GIGAmacro, a company that has made a name for itself by developing tools to produce such detailed images, is putting a new spin on the integration of technology into geology. Gene Cooper, the founder of GIGAmacro, started his foray into giga-imagery by taking 360-degree photographs in national parks. He also worked with museums around the country that expressed interest in having very high-resolution images of their collections and samples. After some experimentation with equipment and some creative computer programming, the company created a way to photograph in incredible detail and then allow users to view objects in a fast and user-friendly way.
GIGAmacro’s equipment allows users to take overlapping photos of objects — whether a hand sample of rock or an insect, for example — in both vertical and horizontal dimensions. Once stitched together into a single image, the resulting giga-image is seamless and zoomable, allowing the viewer to see minute, sometimes microscopic, details without any delayed loading. The technology has a definite “wow” factor.
But the images can be used for much more than just demonstration. Scientists, educators and curators can scan a geologic sample or outcrop and upload it to GIGAmacro’s website, or they can use images already available on the site. They can then have students annotate what they see right on the image. With a free GiGAmacro account, students can save their work, or even add to an image as a class.
One example of an image available on GIGAmacro’s website is of a slab of fossiliferous sedimentary rock from the Stonerose Interpretive Center and Eocene Fossil Site in Republic, Wash. This particular sample is chock full of fossils ranging from parts of insects to leaves, each of which was identified with virtual push pins by Stonerose scientists, who included as much detail about the remains as possible, allowing students to study the rock and fossils in minute detail.
There are also images of rock thin sections, which allow students to view and interpret mineral grains, textures and fine-scale features. The company is always working to improve the tools available to users, Cooper says. “We would love to connect more with geologists and other scientists about what tools would make their jobs easier,” he says. “How can we help them use this in a classroom setting?”
In the last several years, Callan Bentley, a geologist at Northern Virginia Community College (and a contributing editor of EARTH) and his students have amassed more than 2,000 high-resolution giga-images, on scales ranging from whole outcrops to thin sections. Bentley formed the Mid-Atlantic Geo-Image Collection (MAGIC) on GigaPan, showcasing their work and creating a place to share resources with other educators and students.
The images were made freely available to provide access and opportunity, Bentley says. “Some of these sites that we’ve made imagery of are in places that are out of the way,” he says. “Students in Virginia can access outcrops in South Africa and then be back at their desks again in 45 seconds.” He adds that this imagery can also provide access to people who might not, for whatever reason, be able to reach mountaintops, valleys, outcrops or otherwise remote, or inaccessible, field sites.
Fieldwork is often thought of as integral to geologic study, so being unable to participate in fieldwork has long been a barrier to the discipline. Sometimes it is familial or work obligations that get in the way of a student’s ability to participate, and differently abled students have also traditionally been precluded from most field experiences, says Christopher Atchison, a faculty member in geoscience education at the University of Cincinnati and executive director of the International Association for Geoscience Diversity (IAGD).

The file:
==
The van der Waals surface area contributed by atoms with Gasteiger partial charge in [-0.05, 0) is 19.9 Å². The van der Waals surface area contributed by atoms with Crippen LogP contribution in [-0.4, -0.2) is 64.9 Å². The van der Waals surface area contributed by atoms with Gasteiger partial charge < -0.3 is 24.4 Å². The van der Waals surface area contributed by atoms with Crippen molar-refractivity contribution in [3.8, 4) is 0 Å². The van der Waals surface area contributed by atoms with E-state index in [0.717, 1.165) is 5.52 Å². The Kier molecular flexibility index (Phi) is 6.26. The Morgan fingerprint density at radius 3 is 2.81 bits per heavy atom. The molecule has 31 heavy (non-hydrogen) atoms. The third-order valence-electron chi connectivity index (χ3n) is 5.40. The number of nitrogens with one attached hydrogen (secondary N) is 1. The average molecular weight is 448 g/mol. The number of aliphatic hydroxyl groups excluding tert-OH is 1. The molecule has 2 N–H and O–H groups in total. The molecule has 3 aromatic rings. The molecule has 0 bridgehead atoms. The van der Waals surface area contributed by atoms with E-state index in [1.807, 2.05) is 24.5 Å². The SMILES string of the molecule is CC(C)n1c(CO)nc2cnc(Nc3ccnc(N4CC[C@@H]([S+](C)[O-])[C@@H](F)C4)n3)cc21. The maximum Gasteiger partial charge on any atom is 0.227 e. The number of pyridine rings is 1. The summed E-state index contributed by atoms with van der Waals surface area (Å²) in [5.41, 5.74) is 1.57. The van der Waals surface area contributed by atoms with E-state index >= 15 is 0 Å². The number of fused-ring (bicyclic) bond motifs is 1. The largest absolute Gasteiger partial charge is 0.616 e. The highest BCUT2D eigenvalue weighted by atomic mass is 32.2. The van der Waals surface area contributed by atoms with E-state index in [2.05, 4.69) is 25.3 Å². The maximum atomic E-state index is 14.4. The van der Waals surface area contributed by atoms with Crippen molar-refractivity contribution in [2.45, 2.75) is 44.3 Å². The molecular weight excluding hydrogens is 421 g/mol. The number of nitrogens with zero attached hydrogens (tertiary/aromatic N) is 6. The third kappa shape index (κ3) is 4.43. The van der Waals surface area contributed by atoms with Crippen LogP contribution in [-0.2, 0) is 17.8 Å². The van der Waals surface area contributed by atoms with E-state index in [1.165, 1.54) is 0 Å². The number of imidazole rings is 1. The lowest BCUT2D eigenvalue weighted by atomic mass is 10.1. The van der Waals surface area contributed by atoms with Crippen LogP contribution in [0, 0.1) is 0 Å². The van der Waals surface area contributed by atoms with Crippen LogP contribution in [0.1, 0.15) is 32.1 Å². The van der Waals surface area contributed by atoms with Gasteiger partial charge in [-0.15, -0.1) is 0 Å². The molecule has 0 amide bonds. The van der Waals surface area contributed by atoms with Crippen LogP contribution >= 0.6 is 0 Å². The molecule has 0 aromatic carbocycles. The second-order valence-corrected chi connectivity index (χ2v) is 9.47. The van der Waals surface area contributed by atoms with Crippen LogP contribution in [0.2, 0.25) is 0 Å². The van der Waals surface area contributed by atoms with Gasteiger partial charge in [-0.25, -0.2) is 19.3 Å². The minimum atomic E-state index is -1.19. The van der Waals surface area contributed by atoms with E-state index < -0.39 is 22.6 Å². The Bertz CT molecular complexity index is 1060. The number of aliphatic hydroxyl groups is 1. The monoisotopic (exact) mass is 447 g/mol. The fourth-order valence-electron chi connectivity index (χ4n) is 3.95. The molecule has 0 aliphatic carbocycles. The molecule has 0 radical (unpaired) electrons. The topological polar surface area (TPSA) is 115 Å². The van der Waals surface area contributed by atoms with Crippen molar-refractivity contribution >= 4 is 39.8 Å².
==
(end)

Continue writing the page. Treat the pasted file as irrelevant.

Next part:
About a decade ago, Atchison started exploring how to tackle issues related to ableism and fieldwork. He created a class geared toward students with physical disabilities — the plan was to use VR for a culminating field trip to Mammoth Cave National Park. But he decided that it would be good to first get the students into Mammoth Cave during the course, so he could later compare the field and VR experiences to help develop how to structure future classes.
The students in the new course were just like any other group of future rock hounds, Atchison says. During one class session, they focused on the basic geology of cave and karst formation so the students would be prepared for their visit to Mammoth Cave. “They were sponges,” he says, very eager to learn and experience a field trip in person.
Their visit to Mammoth Cave did not disappoint. “None of them were science majors, but they were just glued to this whole experience because they’d never been given this opportunity before.” He says he realized that VR wasn’t the only answer for addressing barriers to accessibility in geology.
The experience solidified Atchison’s view that fieldwork should be open to everyone. “The enjoyment and excitement that I shared with these students … completely changed my focus and direction,” Atchison says. He now advocates for accessible and inclusive field trips, and has written about his efforts in EARTH.
Most proponents of VR and AR in earth science classrooms do not suggest that it should replace field experiences altogether. Instead, they see the technologies as educational tools that can be leveraged in many different ways. “You can’t see the subtlety of information” and teach observational skills with the same level of depth using VR, Houghton says. But using the tools can “prepare students for fieldwork” in the real world and increase the diversity of people being exposed to geology.
The technologies can also help manage large student groups and, ultimately, create more inclusive learning communities. “One of my classes is EL [English language]-specific, and right now I have seven languages [represented] in that class,” Hollister says. Those students have found ways to share their ideas with the help of Google Translate and by sharing sketches, he says. This unique collaboration is facilitated by VR technology, allowing them to communicate in the comfort of their classroom — a more conducive setting for a diverse group of students compared to the outdoors. “They were conversing and making discoveries and learning things about their new home — it’s really cool.”
Sharing information among peers, proposing arm-waving hypotheses, and engaging in inevitable arguments about whether a rock is granite or diorite are experiences at the heart of learning geology, and in the case of Hollister and other earth science instructors, VR is helping grow communities of students interested in doing just that.